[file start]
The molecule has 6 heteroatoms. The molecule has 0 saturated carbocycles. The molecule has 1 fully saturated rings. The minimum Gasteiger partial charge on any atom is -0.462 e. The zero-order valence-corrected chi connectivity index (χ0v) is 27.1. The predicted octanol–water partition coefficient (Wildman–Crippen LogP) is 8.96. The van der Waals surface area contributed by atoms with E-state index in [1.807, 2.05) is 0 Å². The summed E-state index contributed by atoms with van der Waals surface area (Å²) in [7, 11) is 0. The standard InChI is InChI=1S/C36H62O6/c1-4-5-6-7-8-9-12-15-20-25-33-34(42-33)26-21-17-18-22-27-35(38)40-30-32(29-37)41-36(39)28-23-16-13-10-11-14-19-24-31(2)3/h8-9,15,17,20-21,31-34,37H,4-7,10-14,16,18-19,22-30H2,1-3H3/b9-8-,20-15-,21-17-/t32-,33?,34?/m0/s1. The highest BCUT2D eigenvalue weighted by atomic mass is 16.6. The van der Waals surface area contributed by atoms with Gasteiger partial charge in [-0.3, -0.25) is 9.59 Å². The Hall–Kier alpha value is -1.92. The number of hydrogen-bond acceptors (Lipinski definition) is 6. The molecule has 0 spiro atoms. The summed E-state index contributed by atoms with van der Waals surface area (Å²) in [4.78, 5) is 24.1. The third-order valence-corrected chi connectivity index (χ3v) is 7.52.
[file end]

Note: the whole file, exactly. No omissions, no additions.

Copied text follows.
The molecule has 6 heteroatoms. The molecule has 0 saturated carbocycles. The molecule has 1 fully saturated rings. The minimum Gasteiger partial charge on any atom is -0.462 e. The zero-order valence-corrected chi connectivity index (χ0v) is 27.1. The predicted octanol–water partition coefficient (Wildman–Crippen LogP) is 8.96. The van der Waals surface area contributed by atoms with E-state index in [1.807, 2.05) is 0 Å². The summed E-state index contributed by atoms with van der Waals surface area (Å²) in [7, 11) is 0. The standard InChI is InChI=1S/C36H62O6/c1-4-5-6-7-8-9-12-15-20-25-33-34(42-33)26-21-17-18-22-27-35(38)40-30-32(29-37)41-36(39)28-23-16-13-10-11-14-19-24-31(2)3/h8-9,15,17,20-21,31-34,37H,4-7,10-14,16,18-19,22-30H2,1-3H3/b9-8-,20-15-,21-17-/t32-,33?,34?/m0/s1. The highest BCUT2D eigenvalue weighted by atomic mass is 16.6. The van der Waals surface area contributed by atoms with Gasteiger partial charge in [-0.3, -0.25) is 9.59 Å². The Hall–Kier alpha value is -1.92. The number of hydrogen-bond acceptors (Lipinski definition) is 6. The molecule has 0 spiro atoms. The summed E-state index contributed by atoms with van der Waals surface area (Å²) in [4.78, 5) is 24.1. The third-order valence-corrected chi connectivity index (χ3v) is 7.52.